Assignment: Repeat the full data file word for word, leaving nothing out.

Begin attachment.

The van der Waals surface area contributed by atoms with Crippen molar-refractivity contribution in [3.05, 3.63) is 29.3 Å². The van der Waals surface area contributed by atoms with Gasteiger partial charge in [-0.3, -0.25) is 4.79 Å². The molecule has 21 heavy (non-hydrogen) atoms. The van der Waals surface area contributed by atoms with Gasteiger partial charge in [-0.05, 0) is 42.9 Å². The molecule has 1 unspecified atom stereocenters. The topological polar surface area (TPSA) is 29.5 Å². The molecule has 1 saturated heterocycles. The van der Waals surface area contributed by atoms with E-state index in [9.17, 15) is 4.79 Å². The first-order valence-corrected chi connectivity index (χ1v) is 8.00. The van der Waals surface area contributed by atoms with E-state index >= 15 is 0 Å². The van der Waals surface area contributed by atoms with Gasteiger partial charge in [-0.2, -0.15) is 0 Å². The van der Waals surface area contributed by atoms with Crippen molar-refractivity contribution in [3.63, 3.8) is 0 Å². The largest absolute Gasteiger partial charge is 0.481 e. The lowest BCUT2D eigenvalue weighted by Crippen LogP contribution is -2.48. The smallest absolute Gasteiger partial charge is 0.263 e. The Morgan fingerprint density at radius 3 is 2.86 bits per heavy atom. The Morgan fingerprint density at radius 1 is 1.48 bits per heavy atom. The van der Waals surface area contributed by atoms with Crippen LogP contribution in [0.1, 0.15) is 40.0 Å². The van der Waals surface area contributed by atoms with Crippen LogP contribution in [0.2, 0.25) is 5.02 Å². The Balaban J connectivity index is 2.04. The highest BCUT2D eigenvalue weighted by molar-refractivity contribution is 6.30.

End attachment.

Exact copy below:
The van der Waals surface area contributed by atoms with Crippen molar-refractivity contribution in [3.05, 3.63) is 29.3 Å². The van der Waals surface area contributed by atoms with Gasteiger partial charge in [-0.3, -0.25) is 4.79 Å². The molecule has 21 heavy (non-hydrogen) atoms. The van der Waals surface area contributed by atoms with Gasteiger partial charge in [-0.05, 0) is 42.9 Å². The molecule has 1 unspecified atom stereocenters. The topological polar surface area (TPSA) is 29.5 Å². The molecule has 1 saturated heterocycles. The van der Waals surface area contributed by atoms with E-state index in [9.17, 15) is 4.79 Å². The first-order valence-corrected chi connectivity index (χ1v) is 8.00. The van der Waals surface area contributed by atoms with E-state index >= 15 is 0 Å². The van der Waals surface area contributed by atoms with Gasteiger partial charge in [-0.2, -0.15) is 0 Å². The van der Waals surface area contributed by atoms with Crippen molar-refractivity contribution in [3.63, 3.8) is 0 Å². The largest absolute Gasteiger partial charge is 0.481 e. The lowest BCUT2D eigenvalue weighted by Crippen LogP contribution is -2.48. The smallest absolute Gasteiger partial charge is 0.263 e. The Morgan fingerprint density at radius 3 is 2.86 bits per heavy atom. The Morgan fingerprint density at radius 1 is 1.48 bits per heavy atom. The van der Waals surface area contributed by atoms with Crippen LogP contribution in [0.1, 0.15) is 40.0 Å². The van der Waals surface area contributed by atoms with Crippen LogP contribution in [0.2, 0.25) is 5.02 Å². The Balaban J connectivity index is 2.04. The highest BCUT2D eigenvalue weighted by molar-refractivity contribution is 6.30.